My average speed was 3.2 mph and my highest logged speed was 9.6 mph. All of this was done into a headwind and 2-4 foot seas and there was a small craft advisory warning of adverse conditions until late afternoon when the winds then became light. At this point I had 38 miles to get to the first checkpoint and I had 17 hours to get there. I then made a decision that I could not make it to the first checkpoint in that amount of time because of a number of reasons. Mainly the eye, it needed some attention.The wind was directly south and at 5 mph and forecast to remain out of south until morning but it was to increase to 10-15 mph.  My desired direction was south to Gassparilla Pass and into Placida. Knowing that I could not make the checkpoint 38 miles away into the wind I decided to turn around and head north with the wind and get back to where I started. But First I had to get some rest. I went to sleep in the boat and got up at 9:15 pm. The weather forecast remained the same and my decision remained the same to drop out of the race so I called the race manager and withdrew from the race with the reason given as Medical. Since I was now officially out of the race It was my responsibility to get back on my own and they listed me as DNF and discontinued the tracking on their website. Although this was far short of my goal I was very pleased with the way the boat sailed in the adverse conditions especially the first half of the day. I learned many things and I will return to attempt it again someday, maybe next year but until then I am signed up to enter the Florida 120 and the NC OBX 130 in May of 2011 and I will start preparing for those races as they are much less extreme and much more laid back than the everglades challenge. As an overall summery I would put it this way. The boat was ready and built for a solo attempt at the Everglades challenge. I was also very prepared with all the required safety equipment needed and supplies. Personally I was not very prepared because I did not take care of myself like I should have done in order to continue. I neglected even the very basic requirements like drinking water because I was just to busy sailing. I was only focused on clocking off the miles and overlooked the big picture in at this is a 8 day endurance race. My only regret now is stopping and turning around and this is why. The race managers but a blanket weather wavier on the time given to the first checkpoint due to the adverse conditions the first day. What this means is that anyone who got to checkpoint 1 no matter how late they were they got to continue the race. There was no way for me to know this was going to be done. IF I would have rehydrated, ate, and got some sleep and started fresh in the morning I would have made the first checkpoint although I would have been late, when I got there I would have found out about the weather wavier and been able to continue. So lessons have been learned. Next time I will continue even if I am past the allowed time. These are very good lessons but still upsetting so I will take it as experience and sail on. I very much look forward to attempting it again and getting into other challenges.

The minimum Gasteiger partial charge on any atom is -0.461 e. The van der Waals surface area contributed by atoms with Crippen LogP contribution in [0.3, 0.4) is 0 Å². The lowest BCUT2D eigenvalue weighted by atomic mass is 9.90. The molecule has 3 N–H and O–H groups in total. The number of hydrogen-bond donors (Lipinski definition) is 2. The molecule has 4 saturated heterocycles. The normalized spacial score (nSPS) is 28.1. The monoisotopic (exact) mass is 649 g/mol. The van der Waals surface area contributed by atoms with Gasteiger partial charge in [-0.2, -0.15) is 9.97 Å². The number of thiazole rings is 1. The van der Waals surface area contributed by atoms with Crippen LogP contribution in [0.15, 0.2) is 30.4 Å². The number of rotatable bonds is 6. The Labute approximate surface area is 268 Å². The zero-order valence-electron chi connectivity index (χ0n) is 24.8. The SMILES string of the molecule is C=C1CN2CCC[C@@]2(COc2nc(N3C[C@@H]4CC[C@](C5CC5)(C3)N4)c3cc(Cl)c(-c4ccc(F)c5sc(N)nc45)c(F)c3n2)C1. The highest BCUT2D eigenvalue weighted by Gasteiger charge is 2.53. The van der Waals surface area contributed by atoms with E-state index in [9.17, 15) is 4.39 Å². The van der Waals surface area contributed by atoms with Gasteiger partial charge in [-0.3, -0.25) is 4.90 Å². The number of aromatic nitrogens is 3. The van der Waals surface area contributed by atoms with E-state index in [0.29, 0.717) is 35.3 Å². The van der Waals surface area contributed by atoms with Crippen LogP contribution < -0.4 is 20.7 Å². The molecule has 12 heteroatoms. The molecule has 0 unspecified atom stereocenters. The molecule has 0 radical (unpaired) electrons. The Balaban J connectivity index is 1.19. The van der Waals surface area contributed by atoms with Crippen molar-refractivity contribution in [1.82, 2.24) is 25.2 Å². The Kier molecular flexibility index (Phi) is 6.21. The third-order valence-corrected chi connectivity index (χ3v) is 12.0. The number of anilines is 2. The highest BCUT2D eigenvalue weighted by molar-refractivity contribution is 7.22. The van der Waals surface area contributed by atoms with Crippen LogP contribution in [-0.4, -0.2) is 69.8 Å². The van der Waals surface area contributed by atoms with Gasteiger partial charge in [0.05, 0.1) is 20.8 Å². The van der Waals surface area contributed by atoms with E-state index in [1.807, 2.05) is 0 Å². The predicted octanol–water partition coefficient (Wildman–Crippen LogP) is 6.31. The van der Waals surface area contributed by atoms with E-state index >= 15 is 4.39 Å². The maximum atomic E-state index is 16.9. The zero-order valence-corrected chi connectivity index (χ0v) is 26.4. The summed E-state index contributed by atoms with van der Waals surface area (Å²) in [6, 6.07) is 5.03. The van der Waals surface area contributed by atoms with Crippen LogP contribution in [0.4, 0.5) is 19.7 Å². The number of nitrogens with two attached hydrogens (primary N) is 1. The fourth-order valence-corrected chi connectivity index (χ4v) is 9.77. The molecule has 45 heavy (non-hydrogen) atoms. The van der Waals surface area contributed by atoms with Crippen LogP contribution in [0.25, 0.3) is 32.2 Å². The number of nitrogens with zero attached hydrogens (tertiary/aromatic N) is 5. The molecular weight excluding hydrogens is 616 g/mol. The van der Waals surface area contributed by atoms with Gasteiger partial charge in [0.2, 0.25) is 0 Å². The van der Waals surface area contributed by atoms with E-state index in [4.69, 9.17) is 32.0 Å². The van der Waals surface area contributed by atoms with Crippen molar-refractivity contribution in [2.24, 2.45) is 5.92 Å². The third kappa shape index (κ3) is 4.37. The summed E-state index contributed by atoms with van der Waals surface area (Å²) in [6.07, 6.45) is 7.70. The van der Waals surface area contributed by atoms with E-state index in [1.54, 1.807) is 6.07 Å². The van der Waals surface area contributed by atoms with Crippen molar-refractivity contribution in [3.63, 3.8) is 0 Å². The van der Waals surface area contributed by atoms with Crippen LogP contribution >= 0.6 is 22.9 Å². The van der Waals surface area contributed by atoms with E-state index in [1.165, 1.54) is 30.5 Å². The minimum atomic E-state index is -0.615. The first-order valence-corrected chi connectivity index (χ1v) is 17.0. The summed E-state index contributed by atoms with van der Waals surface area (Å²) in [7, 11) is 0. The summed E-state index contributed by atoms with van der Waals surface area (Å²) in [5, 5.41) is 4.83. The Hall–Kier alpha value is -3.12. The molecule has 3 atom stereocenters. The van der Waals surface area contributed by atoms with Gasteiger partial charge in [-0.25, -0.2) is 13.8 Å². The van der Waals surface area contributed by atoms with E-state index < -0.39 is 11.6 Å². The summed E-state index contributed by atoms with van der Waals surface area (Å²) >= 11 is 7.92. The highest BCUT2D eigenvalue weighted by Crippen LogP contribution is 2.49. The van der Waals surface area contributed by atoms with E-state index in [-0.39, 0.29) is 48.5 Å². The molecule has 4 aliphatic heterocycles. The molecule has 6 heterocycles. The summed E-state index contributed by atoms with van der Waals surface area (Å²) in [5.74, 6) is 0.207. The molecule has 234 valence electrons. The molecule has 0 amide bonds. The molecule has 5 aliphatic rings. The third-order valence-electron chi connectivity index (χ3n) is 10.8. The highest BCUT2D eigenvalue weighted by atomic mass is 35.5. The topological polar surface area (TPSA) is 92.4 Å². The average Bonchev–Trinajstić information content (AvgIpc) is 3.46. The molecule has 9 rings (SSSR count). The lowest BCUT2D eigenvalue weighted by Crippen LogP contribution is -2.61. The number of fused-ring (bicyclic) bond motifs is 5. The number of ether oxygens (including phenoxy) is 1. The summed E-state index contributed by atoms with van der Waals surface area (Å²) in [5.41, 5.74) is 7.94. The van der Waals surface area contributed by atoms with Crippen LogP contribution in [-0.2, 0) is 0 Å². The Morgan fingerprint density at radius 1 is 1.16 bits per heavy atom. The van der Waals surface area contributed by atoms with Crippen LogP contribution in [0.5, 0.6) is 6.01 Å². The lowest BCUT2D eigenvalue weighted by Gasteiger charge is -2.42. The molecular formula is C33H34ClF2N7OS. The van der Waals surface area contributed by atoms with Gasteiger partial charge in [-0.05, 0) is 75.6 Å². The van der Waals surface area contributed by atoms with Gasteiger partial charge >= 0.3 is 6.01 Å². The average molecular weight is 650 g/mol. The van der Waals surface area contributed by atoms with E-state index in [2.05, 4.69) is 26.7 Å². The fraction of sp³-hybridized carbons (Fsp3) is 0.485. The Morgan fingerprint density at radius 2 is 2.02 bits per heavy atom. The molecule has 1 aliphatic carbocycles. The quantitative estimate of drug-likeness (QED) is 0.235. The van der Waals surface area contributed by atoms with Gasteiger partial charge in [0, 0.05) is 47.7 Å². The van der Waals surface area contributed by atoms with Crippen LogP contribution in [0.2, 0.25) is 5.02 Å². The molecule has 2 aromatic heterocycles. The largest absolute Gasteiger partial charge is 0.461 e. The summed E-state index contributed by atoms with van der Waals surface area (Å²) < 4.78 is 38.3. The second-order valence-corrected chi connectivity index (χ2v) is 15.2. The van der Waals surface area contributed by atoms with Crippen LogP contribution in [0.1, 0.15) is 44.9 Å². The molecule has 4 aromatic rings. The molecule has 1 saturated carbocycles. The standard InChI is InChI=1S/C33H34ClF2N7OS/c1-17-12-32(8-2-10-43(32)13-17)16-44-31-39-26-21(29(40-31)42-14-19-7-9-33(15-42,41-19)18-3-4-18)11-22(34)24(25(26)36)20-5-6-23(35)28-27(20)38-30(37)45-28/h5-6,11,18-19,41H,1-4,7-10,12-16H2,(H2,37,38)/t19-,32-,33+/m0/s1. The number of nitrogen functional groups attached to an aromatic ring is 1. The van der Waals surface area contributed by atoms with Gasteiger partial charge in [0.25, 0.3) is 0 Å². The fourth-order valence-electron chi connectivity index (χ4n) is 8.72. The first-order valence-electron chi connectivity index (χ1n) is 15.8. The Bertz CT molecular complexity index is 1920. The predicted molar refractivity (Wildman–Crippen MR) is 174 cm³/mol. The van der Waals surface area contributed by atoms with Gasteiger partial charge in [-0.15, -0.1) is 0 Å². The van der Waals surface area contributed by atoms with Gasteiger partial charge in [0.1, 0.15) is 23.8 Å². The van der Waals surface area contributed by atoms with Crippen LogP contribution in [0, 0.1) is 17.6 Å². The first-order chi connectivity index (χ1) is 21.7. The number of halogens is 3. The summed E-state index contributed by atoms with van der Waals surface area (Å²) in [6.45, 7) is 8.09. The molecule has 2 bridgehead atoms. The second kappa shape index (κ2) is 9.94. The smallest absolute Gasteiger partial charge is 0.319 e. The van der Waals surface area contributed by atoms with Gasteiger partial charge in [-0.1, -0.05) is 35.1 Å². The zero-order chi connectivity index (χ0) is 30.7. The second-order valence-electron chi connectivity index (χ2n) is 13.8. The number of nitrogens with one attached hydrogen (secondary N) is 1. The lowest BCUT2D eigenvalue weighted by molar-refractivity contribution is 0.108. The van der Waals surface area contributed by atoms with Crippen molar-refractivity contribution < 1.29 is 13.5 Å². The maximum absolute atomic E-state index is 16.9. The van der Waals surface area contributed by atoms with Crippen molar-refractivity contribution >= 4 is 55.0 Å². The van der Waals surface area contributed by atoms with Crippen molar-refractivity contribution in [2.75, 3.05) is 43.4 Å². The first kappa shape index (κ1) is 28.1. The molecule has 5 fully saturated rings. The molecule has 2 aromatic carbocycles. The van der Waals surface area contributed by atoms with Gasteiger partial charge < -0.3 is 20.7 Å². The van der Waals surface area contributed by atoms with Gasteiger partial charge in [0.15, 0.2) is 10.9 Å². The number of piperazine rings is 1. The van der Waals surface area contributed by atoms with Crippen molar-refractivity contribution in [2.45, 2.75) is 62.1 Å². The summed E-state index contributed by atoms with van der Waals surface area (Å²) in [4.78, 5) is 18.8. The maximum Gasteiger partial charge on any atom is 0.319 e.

Above is the short version. Followings will be a detailed account of my encounter of the Everglades challenge 2011.